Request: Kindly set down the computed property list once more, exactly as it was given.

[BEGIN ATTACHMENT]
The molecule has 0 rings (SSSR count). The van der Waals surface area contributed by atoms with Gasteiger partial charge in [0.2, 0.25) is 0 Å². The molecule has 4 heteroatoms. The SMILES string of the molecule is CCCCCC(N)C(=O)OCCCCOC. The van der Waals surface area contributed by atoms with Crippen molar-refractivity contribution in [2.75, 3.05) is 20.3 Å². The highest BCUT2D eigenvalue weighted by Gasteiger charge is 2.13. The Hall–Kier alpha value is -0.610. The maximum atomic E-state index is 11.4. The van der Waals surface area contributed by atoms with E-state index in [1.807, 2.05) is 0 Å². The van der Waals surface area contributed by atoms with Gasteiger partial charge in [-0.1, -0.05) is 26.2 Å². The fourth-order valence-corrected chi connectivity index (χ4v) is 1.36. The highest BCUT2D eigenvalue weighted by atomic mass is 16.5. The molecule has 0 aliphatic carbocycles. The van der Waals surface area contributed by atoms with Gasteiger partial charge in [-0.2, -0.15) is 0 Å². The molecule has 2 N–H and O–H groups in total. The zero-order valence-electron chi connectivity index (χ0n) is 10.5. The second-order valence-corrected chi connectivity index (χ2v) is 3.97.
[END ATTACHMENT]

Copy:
The molecule has 0 rings (SSSR count). The van der Waals surface area contributed by atoms with Gasteiger partial charge in [0.2, 0.25) is 0 Å². The molecule has 4 heteroatoms. The SMILES string of the molecule is CCCCCC(N)C(=O)OCCCCOC. The van der Waals surface area contributed by atoms with Crippen molar-refractivity contribution in [2.75, 3.05) is 20.3 Å². The highest BCUT2D eigenvalue weighted by Gasteiger charge is 2.13. The Hall–Kier alpha value is -0.610. The maximum atomic E-state index is 11.4. The van der Waals surface area contributed by atoms with E-state index in [1.807, 2.05) is 0 Å². The van der Waals surface area contributed by atoms with Gasteiger partial charge in [-0.1, -0.05) is 26.2 Å². The fourth-order valence-corrected chi connectivity index (χ4v) is 1.36. The highest BCUT2D eigenvalue weighted by atomic mass is 16.5. The molecule has 0 aliphatic carbocycles. The van der Waals surface area contributed by atoms with Gasteiger partial charge in [-0.2, -0.15) is 0 Å². The molecule has 2 N–H and O–H groups in total. The zero-order valence-electron chi connectivity index (χ0n) is 10.5. The second-order valence-corrected chi connectivity index (χ2v) is 3.97.